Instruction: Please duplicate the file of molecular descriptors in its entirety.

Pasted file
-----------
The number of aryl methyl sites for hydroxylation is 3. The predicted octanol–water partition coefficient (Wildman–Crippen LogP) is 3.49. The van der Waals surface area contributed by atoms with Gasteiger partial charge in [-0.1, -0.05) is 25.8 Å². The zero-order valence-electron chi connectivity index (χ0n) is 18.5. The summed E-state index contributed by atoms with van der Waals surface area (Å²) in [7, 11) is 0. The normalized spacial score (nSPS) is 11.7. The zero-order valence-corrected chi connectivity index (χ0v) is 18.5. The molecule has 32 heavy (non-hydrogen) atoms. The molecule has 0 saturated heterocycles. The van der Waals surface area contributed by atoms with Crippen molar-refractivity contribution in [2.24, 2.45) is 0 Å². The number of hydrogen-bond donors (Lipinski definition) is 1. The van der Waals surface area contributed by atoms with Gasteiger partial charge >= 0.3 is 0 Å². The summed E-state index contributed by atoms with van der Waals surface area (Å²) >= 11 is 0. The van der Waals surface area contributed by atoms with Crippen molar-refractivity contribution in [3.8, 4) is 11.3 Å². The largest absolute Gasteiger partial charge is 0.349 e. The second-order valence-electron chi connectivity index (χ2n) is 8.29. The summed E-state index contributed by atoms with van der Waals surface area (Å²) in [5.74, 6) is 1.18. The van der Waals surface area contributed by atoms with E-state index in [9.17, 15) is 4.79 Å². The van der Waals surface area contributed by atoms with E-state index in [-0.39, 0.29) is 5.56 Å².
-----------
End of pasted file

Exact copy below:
The number of aryl methyl sites for hydroxylation is 3. The predicted octanol–water partition coefficient (Wildman–Crippen LogP) is 3.49. The van der Waals surface area contributed by atoms with Gasteiger partial charge in [-0.1, -0.05) is 25.8 Å². The zero-order valence-electron chi connectivity index (χ0n) is 18.5. The summed E-state index contributed by atoms with van der Waals surface area (Å²) in [7, 11) is 0. The normalized spacial score (nSPS) is 11.7. The zero-order valence-corrected chi connectivity index (χ0v) is 18.5. The molecule has 32 heavy (non-hydrogen) atoms. The molecule has 0 saturated heterocycles. The van der Waals surface area contributed by atoms with Crippen molar-refractivity contribution in [2.24, 2.45) is 0 Å². The number of hydrogen-bond donors (Lipinski definition) is 1. The van der Waals surface area contributed by atoms with Gasteiger partial charge >= 0.3 is 0 Å². The summed E-state index contributed by atoms with van der Waals surface area (Å²) >= 11 is 0. The van der Waals surface area contributed by atoms with Crippen molar-refractivity contribution in [3.8, 4) is 11.3 Å². The largest absolute Gasteiger partial charge is 0.349 e. The second-order valence-electron chi connectivity index (χ2n) is 8.29. The summed E-state index contributed by atoms with van der Waals surface area (Å²) in [5.74, 6) is 1.18. The van der Waals surface area contributed by atoms with E-state index in [9.17, 15) is 4.79 Å². The van der Waals surface area contributed by atoms with E-state index in [-0.39, 0.29) is 5.56 Å².